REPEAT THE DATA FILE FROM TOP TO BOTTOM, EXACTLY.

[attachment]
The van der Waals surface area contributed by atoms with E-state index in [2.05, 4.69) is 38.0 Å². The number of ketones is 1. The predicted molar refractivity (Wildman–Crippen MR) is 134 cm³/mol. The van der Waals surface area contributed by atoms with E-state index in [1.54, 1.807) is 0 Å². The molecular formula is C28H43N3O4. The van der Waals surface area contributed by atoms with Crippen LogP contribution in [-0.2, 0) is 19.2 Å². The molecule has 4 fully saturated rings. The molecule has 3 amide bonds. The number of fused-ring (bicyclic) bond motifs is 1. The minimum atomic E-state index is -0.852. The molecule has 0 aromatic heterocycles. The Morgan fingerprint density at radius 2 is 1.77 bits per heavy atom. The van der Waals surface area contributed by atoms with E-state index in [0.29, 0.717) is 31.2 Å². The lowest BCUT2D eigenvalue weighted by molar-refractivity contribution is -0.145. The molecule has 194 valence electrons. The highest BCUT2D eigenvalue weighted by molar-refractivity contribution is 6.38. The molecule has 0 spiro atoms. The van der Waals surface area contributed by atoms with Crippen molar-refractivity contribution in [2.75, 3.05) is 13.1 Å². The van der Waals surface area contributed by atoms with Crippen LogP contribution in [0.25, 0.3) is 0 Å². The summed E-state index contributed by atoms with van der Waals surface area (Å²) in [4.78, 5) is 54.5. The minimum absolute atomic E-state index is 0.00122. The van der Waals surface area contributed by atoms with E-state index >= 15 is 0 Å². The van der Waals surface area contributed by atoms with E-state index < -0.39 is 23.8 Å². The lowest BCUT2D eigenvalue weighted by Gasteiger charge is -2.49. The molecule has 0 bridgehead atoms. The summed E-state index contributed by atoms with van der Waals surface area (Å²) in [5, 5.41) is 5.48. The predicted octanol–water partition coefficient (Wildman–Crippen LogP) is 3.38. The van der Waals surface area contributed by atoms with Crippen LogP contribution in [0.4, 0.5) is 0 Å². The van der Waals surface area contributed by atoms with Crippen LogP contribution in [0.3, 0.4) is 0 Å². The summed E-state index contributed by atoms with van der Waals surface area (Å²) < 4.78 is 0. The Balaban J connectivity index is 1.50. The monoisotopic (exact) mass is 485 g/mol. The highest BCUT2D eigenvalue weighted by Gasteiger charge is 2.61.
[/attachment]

The van der Waals surface area contributed by atoms with E-state index in [2.05, 4.69) is 38.0 Å². The number of ketones is 1. The predicted molar refractivity (Wildman–Crippen MR) is 134 cm³/mol. The van der Waals surface area contributed by atoms with E-state index in [1.54, 1.807) is 0 Å². The molecular formula is C28H43N3O4. The van der Waals surface area contributed by atoms with Crippen LogP contribution in [-0.2, 0) is 19.2 Å². The molecule has 4 fully saturated rings. The molecule has 3 amide bonds. The number of fused-ring (bicyclic) bond motifs is 1. The minimum atomic E-state index is -0.852. The molecule has 0 aromatic heterocycles. The Morgan fingerprint density at radius 2 is 1.77 bits per heavy atom. The van der Waals surface area contributed by atoms with E-state index in [0.29, 0.717) is 31.2 Å². The lowest BCUT2D eigenvalue weighted by molar-refractivity contribution is -0.145. The molecule has 194 valence electrons. The highest BCUT2D eigenvalue weighted by molar-refractivity contribution is 6.38. The molecule has 0 spiro atoms. The van der Waals surface area contributed by atoms with Crippen molar-refractivity contribution in [2.75, 3.05) is 13.1 Å². The van der Waals surface area contributed by atoms with Crippen LogP contribution in [0.25, 0.3) is 0 Å². The summed E-state index contributed by atoms with van der Waals surface area (Å²) in [4.78, 5) is 54.5. The minimum absolute atomic E-state index is 0.00122. The van der Waals surface area contributed by atoms with E-state index >= 15 is 0 Å². The van der Waals surface area contributed by atoms with E-state index < -0.39 is 23.8 Å². The lowest BCUT2D eigenvalue weighted by Gasteiger charge is -2.49. The molecule has 0 bridgehead atoms. The summed E-state index contributed by atoms with van der Waals surface area (Å²) in [5, 5.41) is 5.48. The predicted octanol–water partition coefficient (Wildman–Crippen LogP) is 3.38. The van der Waals surface area contributed by atoms with Crippen LogP contribution in [0.4, 0.5) is 0 Å². The van der Waals surface area contributed by atoms with Crippen LogP contribution in [0.3, 0.4) is 0 Å². The summed E-state index contributed by atoms with van der Waals surface area (Å²) < 4.78 is 0. The Balaban J connectivity index is 1.50. The monoisotopic (exact) mass is 485 g/mol. The highest BCUT2D eigenvalue weighted by Gasteiger charge is 2.61.